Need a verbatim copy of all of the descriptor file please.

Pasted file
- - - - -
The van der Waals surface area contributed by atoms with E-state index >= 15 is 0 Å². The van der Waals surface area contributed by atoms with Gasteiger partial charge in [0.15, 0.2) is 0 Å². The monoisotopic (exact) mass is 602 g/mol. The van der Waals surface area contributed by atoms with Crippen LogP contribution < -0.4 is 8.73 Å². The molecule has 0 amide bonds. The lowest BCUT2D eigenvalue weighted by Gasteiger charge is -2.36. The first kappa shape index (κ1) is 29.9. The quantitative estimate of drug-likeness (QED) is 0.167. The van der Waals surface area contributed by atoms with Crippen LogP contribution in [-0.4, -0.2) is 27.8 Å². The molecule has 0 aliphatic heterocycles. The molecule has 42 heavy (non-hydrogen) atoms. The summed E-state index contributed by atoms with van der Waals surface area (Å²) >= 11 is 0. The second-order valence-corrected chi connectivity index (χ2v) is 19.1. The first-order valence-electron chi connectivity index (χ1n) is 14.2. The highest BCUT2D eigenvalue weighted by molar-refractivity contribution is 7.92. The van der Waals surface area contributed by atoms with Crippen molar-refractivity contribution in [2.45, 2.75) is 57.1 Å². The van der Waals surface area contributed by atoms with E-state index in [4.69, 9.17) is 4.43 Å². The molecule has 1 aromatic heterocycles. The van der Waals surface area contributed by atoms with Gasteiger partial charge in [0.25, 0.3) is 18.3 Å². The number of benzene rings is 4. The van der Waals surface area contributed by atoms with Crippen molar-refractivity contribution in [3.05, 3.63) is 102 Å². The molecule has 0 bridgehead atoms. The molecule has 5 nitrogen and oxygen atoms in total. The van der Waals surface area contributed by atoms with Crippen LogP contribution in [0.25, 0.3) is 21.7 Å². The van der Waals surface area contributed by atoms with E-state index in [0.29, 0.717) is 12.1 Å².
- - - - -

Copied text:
The van der Waals surface area contributed by atoms with E-state index >= 15 is 0 Å². The van der Waals surface area contributed by atoms with Gasteiger partial charge in [0.15, 0.2) is 0 Å². The monoisotopic (exact) mass is 602 g/mol. The van der Waals surface area contributed by atoms with Crippen LogP contribution < -0.4 is 8.73 Å². The molecule has 0 amide bonds. The lowest BCUT2D eigenvalue weighted by Gasteiger charge is -2.36. The first kappa shape index (κ1) is 29.9. The quantitative estimate of drug-likeness (QED) is 0.167. The van der Waals surface area contributed by atoms with Crippen LogP contribution in [-0.4, -0.2) is 27.8 Å². The molecule has 0 aliphatic heterocycles. The molecule has 42 heavy (non-hydrogen) atoms. The summed E-state index contributed by atoms with van der Waals surface area (Å²) >= 11 is 0. The second-order valence-corrected chi connectivity index (χ2v) is 19.1. The first-order valence-electron chi connectivity index (χ1n) is 14.2. The highest BCUT2D eigenvalue weighted by molar-refractivity contribution is 7.92. The van der Waals surface area contributed by atoms with Crippen molar-refractivity contribution in [2.45, 2.75) is 57.1 Å². The van der Waals surface area contributed by atoms with E-state index in [4.69, 9.17) is 4.43 Å². The molecule has 1 aromatic heterocycles. The van der Waals surface area contributed by atoms with Gasteiger partial charge in [0.25, 0.3) is 18.3 Å². The number of benzene rings is 4. The van der Waals surface area contributed by atoms with Crippen molar-refractivity contribution in [3.05, 3.63) is 102 Å². The molecule has 0 bridgehead atoms. The molecule has 5 nitrogen and oxygen atoms in total. The van der Waals surface area contributed by atoms with Crippen LogP contribution in [0.25, 0.3) is 21.7 Å². The van der Waals surface area contributed by atoms with E-state index in [0.29, 0.717) is 12.1 Å².